Updated: Jan 4
To start with, this is all about getting some money back from Uncle Sam if you pay somebody else to watch your kids while you work. We’re not talking about large amounts, but hey! Every little bit helps.
First qualification, you must be gainfully employed. Second, your child must be under 13 years old.
Currently (for the rest of 2022 unless Congress acts to extend the temporary rules), the credit is fully refundable. (You can collect it even if you don’t owe any Federal Income Tax.) The maximum credit is 50% of what you paid for childcare services, limited to the first $8,000 for one child, $16,000 for two or more children. The Credit threshold is gradually reduced only after your Adjusted Gross Income (AGI) exceeds $125,000, maxing out at 20% when AGI reaches $183,000. If your AGI reaches $438,000, the credit is fully phased out.
Qualified childcare expenses include out of home expenses paid to day care centers and nursery schools. In-home expenses that you might be able to use include expenses paid to a domestic worker like a housekeeper or cook who also performs childcare services around the home. Relatives count… such as a parent or in-law, but not anybody who is your tax dependent like a teenage child. (As this moment, I can hear many collective sighs of disappointment.)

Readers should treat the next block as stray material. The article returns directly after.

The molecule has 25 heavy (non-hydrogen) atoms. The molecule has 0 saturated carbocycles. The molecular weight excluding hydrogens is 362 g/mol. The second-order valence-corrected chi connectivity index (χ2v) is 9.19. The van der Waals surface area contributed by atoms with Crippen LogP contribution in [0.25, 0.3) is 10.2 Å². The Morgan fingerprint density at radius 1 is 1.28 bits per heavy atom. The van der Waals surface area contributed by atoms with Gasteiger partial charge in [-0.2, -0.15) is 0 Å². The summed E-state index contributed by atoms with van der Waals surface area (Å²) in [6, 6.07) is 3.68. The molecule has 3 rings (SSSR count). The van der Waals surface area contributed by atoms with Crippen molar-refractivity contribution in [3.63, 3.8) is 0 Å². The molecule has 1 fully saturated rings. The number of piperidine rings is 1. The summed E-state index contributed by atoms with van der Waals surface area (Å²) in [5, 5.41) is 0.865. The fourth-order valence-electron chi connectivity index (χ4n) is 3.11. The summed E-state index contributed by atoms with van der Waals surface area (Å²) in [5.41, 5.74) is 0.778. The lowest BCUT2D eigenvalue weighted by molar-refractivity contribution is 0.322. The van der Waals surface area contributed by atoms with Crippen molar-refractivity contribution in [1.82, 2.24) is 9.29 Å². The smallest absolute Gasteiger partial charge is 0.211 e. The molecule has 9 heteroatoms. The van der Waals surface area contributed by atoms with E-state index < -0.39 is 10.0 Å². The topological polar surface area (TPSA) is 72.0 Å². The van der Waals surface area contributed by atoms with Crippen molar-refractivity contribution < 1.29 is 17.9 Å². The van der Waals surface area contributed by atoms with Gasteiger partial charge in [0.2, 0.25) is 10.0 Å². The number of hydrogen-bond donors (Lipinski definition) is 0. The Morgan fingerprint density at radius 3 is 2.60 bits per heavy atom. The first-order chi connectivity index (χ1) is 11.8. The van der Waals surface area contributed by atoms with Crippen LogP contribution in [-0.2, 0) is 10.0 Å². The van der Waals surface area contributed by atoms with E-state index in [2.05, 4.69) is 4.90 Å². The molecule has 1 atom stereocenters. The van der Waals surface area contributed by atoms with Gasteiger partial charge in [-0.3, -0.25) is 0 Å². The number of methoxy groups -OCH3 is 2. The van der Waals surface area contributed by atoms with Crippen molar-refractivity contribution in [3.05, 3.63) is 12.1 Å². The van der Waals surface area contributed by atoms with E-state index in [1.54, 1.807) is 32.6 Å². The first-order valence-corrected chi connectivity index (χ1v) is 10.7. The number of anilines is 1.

The cost of summer day camps qualifies for the credit. Overnight camps unfortunately do NOT. The day camp can even be focused on specific activities, like music, chess, soccer, football, baseball, etc.
Under certain circumstances, the credit can also be extended to dependents other than your kids. It could go for someone you support such as an elderly parent, aunt or uncle who requires special assistance. The caretaker does NOT have to be a nurse.
One last limit. Qualified expenses can not exceed the annual earnings of the lower-paid spouse. (A spouse who is a full-time student can qualify for special rules.
There are different rules starting in 2023. (Actually, going back to the rules in place prior to 2021.) Qualified Expenses drop to $3,000 per child and $6,000 for 2 or more children. The maximum credit starts at 35% and is phased out down to 20%. Income limits where phase out ends at 20% is $43,000. Also, it is not fully refundable.
For those of you who are new to the world of paying for child-care, I can assure you that these credits do NOT come anywhere close to paying for total child-care costs. Years ago, I worked out a cost comparison to the option of staying at home and watching your own child. Believe it or not, it’s not very high. If you have a job for 6 hours a day, working at $15 per hour, you may net about $700 a month additional income. Now that might be enough for you, but for many, that is not enough for the trade-off of somebody else raising your children. Just something to chew on.
Have you heard? Psalm 127:3-4 says, “Behold children are a heritage of Yahweh. The fruit of the womb is his reward. As arrows in the hand of a mighty man so are the children of youth.”
Kelly Bullis is a Certified Public Accountant in Carson City. Contact him at 882-4459. On the web at BullisAndCo.com Also on Facebook.